People of IPR
Mon August 27, 2012
Romney, Obama Differ on Wind Tax Credit in Iowa
President Barack Obama will be in Ames Tuesday. He’s likely to bring up the wind energy tax credit. That federal tax credit is set to expire at the end of this year. And the president’s opponent Mitt Romney opposes extending that credit. It's put Iowa’s top Republicans at odds with Governor Romney.
Iowa’s top Republicans--from Senator Chuck Grassley to Governor Terry Branstad-- want Romney to reconsider and give the tax credit a little more time.
"If we’re ever going to balance the budget obviously we’re going to have to look at everything..” said Republican Tom Latham, who faces a tough campaign against Democrat Leonard Boswell for Iowa's newly drawn 3rd district.
This wind industry has become pretty important to Iowa’s economy. The Iowa Wind Energy Association said the state was the first to produce 20 percent of its energy from wind. 7,000 jobs here are tied to the manufacturing of these wind turbines. Many of those jobs would be lost if the tax credit expires said the Iowa Wind Energy Association. And it’s a domino effect from there, many other construction jobs tied to the industry would go away.
Gov. Romney has avoided talking specifically about wind energy when he campaigns in Iowa.
“I’m going to take advantage of our energy resources," Romney told voters at a campaign event in Bettendorf last week. "Our coal, our gas, our oil, our wind, our solar – nuclear, we’re going to take advantage of the energy we have here and build that pipeline from Canada too!"
Romney wants wind energy to fail or thrive on its own... without tax dollars.
"(Gov. Romney) will set the industry on a course for success and growth by promoting policies that remove regulatory barriers, support free enterprise and market-based competition, and reward technological innovation,” Romney Spokesperson Shawn McCoy told IPR News in an e-mail.
That's not too far off from what Joe Baker, CEO of wind power company Acciona wants. He said he'd like to see the tax credit extended for a few more years so the industry can sustain itself.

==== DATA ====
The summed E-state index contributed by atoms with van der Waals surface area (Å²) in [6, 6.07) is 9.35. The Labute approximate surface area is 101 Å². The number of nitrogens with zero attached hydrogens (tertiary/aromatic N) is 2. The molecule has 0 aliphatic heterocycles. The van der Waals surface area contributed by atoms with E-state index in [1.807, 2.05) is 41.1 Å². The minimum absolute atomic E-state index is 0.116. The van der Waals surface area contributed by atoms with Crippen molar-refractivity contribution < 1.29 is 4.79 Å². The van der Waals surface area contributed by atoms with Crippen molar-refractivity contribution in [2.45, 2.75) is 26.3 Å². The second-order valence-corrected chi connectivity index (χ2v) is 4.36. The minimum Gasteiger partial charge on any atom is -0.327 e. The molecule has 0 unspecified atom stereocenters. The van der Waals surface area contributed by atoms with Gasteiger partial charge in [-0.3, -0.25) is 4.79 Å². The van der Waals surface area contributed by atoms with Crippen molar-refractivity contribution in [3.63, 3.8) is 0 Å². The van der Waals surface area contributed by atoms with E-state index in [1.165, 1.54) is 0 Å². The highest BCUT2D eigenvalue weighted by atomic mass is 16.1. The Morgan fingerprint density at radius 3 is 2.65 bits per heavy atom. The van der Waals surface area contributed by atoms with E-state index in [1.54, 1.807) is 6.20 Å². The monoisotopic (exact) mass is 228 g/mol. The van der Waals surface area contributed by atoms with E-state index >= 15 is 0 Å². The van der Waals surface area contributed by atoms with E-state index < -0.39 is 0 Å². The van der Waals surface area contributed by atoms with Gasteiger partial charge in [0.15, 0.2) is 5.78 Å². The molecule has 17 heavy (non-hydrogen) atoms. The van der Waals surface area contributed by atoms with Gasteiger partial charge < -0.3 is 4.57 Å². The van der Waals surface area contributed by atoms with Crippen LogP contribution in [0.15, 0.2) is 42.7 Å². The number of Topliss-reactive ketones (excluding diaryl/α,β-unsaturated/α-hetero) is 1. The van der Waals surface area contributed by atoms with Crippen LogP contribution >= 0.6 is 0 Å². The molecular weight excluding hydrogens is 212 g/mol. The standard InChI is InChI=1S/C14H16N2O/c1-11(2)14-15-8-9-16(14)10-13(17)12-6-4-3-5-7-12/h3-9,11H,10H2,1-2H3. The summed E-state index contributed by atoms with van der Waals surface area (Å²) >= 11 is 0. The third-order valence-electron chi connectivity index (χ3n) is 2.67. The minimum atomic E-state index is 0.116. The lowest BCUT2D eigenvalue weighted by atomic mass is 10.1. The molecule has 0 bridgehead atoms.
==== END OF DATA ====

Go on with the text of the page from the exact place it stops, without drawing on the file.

“Right now you don’t know what the future is," Baker said in his West Branch, Iowa office. "I can’t plan.”
That’s because Baker doesn’t know if the wind energy production tax credit will even be around next year because of the presidential race.
Harold Prior, with the Iowa Wind Energy Association, said right now the market uncertainty has spurred some companies to increase production ahead of the expiration date of the tax credit.
“Right now it’s a boom time for them because they’ve got all kinds of orders," Prior said. "Companies are trying to get these turbines in the ground and they already planned wind farm development across the nation, they’re trying to get them in the ground and commissioned before the end of this year”
Prior points out other wind energy companies are shedding jobs because of that market uncertainty. That’s a point made by the Obama campaign in this ad running in the state.
“Romney would jeopardize of thousands of jobs," The advertisement said "And knock the wind out of Iowa’s economy.”
So the wind energy industry and politicians in Iowa on both sides of the aisle want what they say is just a few more years to make the industry viable. The tax credit costs 1.36 billion dollars a year.